Whether you are already working in the profession or just considering studying in this field, here is a useful guide on the requirements to become a qualified pharmacist in Ireland.

The first organisation you should know about when considering this career is the Pharmaceutical Society of Ireland (PSI).

This is the organisation responsible for approving and recognising pharmacy degree programmes and all other education and training required for pharmacists to register within the Republic of Ireland.

Anyone who wants to practice as a pharmacist must join their register.

The current standard fee is €540, however there are other costs associated for certain applications.

 

Education 

Irish secondary school students start the process towards becoming an Irish qualified pharmacist through the CAO (Central Applications Office) system.

Here, they apply to study and train to be a pharmacist at university in one of the accredited five-year courses. In Ireland, the qualifications gained while studying to be a pharmacist are a B.Sc. (Pharm.) Honors Bachelor Degree and a M.Pharm (NFQ Level 9).

These are competitive courses to gain access to, with the CAO points required consistently well above the national average.

The first four years of training is spent gaining your initial degree, the Bachelor of Science. This is done through lectures, labs, tutorials and placements. Since 2015, a Masters is also required. This is completed in the final year through a thesis and placement.

Currently, Trinity College Dublin, University College Cork and The Royal College of Surgeons are the universities educating and training pharmacists in the Republic of Ireland. 

These courses are also open to both Irish and non-nationals who meet each school’s individual selection requirements.

It is recommended that students try to pick up work experience within pharmacies during their time in education, as this can help prepare them for a future life as a pharmacist.

 

Foreign Qualified

Qualified pharmacists based outside of the country, but within the EU, are eligible to register with the PSI upon completion of a language competency test.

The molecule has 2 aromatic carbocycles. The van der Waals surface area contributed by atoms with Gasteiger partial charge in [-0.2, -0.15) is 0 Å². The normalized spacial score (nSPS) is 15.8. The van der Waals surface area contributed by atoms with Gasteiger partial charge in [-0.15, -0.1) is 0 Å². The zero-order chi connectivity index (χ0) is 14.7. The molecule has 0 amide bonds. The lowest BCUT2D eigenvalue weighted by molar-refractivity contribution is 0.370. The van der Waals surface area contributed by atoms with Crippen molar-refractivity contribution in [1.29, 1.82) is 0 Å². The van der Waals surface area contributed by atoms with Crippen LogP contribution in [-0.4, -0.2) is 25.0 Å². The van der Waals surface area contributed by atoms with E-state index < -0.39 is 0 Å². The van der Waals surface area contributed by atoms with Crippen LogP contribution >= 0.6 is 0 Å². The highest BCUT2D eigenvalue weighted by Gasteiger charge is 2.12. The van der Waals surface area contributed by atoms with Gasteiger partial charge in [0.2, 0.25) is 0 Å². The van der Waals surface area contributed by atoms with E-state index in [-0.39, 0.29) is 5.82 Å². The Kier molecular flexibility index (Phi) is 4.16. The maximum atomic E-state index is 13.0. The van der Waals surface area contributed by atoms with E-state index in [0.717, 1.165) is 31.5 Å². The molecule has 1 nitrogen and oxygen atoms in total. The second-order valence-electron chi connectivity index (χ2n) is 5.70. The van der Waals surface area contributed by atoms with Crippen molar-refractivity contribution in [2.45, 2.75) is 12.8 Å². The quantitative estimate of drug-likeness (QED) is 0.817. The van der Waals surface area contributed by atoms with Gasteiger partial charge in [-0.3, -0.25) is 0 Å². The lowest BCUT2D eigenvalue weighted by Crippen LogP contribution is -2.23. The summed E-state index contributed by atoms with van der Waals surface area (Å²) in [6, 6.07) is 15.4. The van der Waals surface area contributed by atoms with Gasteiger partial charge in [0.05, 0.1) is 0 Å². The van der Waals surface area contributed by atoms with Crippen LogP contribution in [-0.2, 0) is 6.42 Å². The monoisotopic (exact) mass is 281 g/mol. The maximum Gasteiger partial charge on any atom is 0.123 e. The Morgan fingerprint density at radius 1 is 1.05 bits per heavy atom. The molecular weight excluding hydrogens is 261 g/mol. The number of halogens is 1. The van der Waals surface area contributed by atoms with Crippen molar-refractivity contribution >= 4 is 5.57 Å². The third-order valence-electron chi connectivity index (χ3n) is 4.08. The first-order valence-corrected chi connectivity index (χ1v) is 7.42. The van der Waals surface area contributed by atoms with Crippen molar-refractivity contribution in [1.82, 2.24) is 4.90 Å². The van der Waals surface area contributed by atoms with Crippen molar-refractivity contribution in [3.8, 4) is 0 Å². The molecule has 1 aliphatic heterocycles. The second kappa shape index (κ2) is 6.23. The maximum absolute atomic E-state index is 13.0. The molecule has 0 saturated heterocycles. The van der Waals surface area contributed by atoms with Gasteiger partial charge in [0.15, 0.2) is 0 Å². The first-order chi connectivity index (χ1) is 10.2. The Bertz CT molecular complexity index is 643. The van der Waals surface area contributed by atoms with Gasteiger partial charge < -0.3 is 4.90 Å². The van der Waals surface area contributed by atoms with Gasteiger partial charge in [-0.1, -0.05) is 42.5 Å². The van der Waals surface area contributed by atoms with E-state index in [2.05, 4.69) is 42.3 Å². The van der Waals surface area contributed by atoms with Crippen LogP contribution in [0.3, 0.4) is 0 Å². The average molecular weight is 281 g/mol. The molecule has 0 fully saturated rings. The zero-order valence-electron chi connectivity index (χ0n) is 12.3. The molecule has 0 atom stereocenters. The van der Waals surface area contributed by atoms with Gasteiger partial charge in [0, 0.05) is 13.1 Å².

Along with the fees and completed application form, non-Irish qualified pharmacists who gained their qualifications within the EU, need to provide copies of the following documents (along with certified translation, if applicable) to the PSI:

  • Birth certificate
  • Passport or ID card
  • Qualification certificate awarded by the University
  • Registration certificate (if applicable)
  • Language competence requirements

Along with this, the regulator of pharmacists in the country they are currently registered in will have to confirm and certify their professional status with the PSI.

Meanwhile, non-EU applicants and qualifications are individually assessed by the PSI. 

Once a non-EU qualified person has their qualification recognised, they are eligible to apply to register with the PSI’s Register of Pharmacists.

There are two separate costs applicable to this form of registration:

  • Application fee of €1,500 for qualification recognition
  • Standard fee of €540 for first time registration.

 

Brexit 

Brexit has caused confusion for some regarding their situation with the PSI. 

However, it should be noted that pharmacists with a UK qualification already recognised and registered in Ireland will continue to be registered.

Regarding future qualifications and registrations, the PSI has stated that “applicants holding a qualification gained in the UK or NI, which would, but for the fact that these are no longer members of the European Union, be subject to Automatic Recognition under the Professional Qualifications Directive, and who can satisfy the PSI of this, may be able to proceed to recognition in a one step process.”

However, this is a situation that is ever-changing, so it may be worth contacting the PSI to discuss your individual case to gain more clarity.

 

Continuous Professional Development 

Once qualified and registered, pharmacists are required by law to upkeep their professional competence with continuous professional development, or CPD, for short.

In 2013, the PSI set up the Irish Institute of Pharmacy (IIOP) to oversee the development and management of the CPD system for pharmacists in Ireland. They support the development and support of the CPD system for pharmacists throughout the country.

Each individual’s record of CPD is held on an electronic portfolio, which can be accessed through the IIOP website.

The PSI requires pharmacists to demonstrate necessary CPD to maintain their registration.

 

What’s Next?

After becoming qualified, your career in pharmacy is likely to begin in one of three areas: a community pharmacy, a hospital pharmacy or within the pharmaceutical industry. Newly qualified pharmacists also often gain experience working as a Locum, where they cover days in pharmacies and hospitals in a given region.

Working and registering as a pharmacist in Ireland can be a complex ordeal, but it is one that is full of challenges and rewards.

Ireland is a wonderful country to study, work and live in and there are currently a large number of pharmaceutical jobs available for the right people.

Are you one of those people? If you’re looking for a pharmacy role here in Ireland then check out our wide range of jobs we have available today here.